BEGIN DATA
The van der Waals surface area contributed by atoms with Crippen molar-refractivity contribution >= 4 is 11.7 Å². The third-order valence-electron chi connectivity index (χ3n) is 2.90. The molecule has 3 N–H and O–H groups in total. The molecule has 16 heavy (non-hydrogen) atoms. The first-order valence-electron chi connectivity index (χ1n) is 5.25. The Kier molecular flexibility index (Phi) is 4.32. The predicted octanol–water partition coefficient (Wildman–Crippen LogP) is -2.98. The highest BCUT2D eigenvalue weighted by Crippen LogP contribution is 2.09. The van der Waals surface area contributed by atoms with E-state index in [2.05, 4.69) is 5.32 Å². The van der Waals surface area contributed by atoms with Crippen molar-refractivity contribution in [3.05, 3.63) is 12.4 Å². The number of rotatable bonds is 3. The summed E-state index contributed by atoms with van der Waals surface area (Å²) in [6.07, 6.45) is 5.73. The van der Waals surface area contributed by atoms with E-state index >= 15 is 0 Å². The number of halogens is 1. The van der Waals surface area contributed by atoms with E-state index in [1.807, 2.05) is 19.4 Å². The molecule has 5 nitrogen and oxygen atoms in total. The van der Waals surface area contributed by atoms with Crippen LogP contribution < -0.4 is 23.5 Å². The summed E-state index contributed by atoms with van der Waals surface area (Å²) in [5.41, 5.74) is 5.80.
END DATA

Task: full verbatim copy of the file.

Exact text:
The van der Waals surface area contributed by atoms with Crippen molar-refractivity contribution >= 4 is 11.7 Å². The third-order valence-electron chi connectivity index (χ3n) is 2.90. The molecule has 3 N–H and O–H groups in total. The molecule has 16 heavy (non-hydrogen) atoms. The first-order valence-electron chi connectivity index (χ1n) is 5.25. The Kier molecular flexibility index (Phi) is 4.32. The predicted octanol–water partition coefficient (Wildman–Crippen LogP) is -2.98. The highest BCUT2D eigenvalue weighted by Crippen LogP contribution is 2.09. The van der Waals surface area contributed by atoms with E-state index in [2.05, 4.69) is 5.32 Å². The van der Waals surface area contributed by atoms with Crippen molar-refractivity contribution in [3.05, 3.63) is 12.4 Å². The number of rotatable bonds is 3. The summed E-state index contributed by atoms with van der Waals surface area (Å²) in [6.07, 6.45) is 5.73. The van der Waals surface area contributed by atoms with E-state index >= 15 is 0 Å². The number of halogens is 1. The van der Waals surface area contributed by atoms with E-state index in [1.807, 2.05) is 19.4 Å². The molecule has 5 nitrogen and oxygen atoms in total. The van der Waals surface area contributed by atoms with Crippen LogP contribution < -0.4 is 23.5 Å². The summed E-state index contributed by atoms with van der Waals surface area (Å²) in [5.41, 5.74) is 5.80.